Painting with Encaustic (Wax)
People often ask me, “What is encaustic?” It is one of the oldest art forms and involves a creative process of building layer upon layer of pigmented bee’s wax with damar resin, fusing each new layer to the one below it using a heat process. Paintings can incorporate paper, fabric, images, and all sorts of other materials fused within the layers. I enjoy carving into the wax and filling it in or leaving it as is. After final heat treating, the surface can be smooth as ice, rough like tree bark, somewhere in between, or a combination of various finishes.
Similar to my mixed media art and past fabric creations, I particularly like the process of building, removing, and refining the wax layers and textures while finding my way through and a final composition emerges.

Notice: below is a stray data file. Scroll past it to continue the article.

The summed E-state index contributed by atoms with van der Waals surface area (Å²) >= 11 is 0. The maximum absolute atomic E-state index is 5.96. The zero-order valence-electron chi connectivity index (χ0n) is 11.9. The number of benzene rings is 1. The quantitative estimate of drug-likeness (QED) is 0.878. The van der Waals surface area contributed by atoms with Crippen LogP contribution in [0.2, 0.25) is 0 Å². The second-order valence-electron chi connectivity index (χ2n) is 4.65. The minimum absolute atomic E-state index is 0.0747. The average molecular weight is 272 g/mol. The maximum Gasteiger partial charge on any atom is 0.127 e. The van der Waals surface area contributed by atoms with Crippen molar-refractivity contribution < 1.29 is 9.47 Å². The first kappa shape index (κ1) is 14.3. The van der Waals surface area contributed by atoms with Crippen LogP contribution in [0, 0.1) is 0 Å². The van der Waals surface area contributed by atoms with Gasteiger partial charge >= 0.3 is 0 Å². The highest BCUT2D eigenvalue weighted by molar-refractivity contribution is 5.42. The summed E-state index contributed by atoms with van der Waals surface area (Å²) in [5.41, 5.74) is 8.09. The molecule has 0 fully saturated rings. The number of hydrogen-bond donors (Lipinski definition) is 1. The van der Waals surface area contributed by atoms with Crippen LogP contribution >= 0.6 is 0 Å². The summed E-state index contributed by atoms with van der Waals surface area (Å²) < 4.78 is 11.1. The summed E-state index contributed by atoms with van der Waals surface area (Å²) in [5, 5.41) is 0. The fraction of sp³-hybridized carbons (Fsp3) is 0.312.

In this painting, Near the Boardwalk, I melt in blues, whites, black, gold, and copper encaustic pigments. It was inspired by many of my dreams of being near the sea. You may also like a companion piece, “Seaside Dancer,” featured in my October 2, 2014 blog post.
Here are some great resources to learn more about this wonderful art form.
- International Encaustic Artists
- The Art of Encaustic Painting, Contemporary Expression in the Ancient Medium of Pigmented Wax, by Joanne Mattera
- Encaustic Workshop, Artistic Techniques for Working with Wax by Patricia Baldwin Seggebruch
- Encaustic Art, The Complete Guide to Creating Fine Art with Wax, by Lissa Rankin
- Wikipedia encaustic article provides more general background
View my Encaustic Portfolio.
For information about commissioning a similar piece, contact Janet Fox.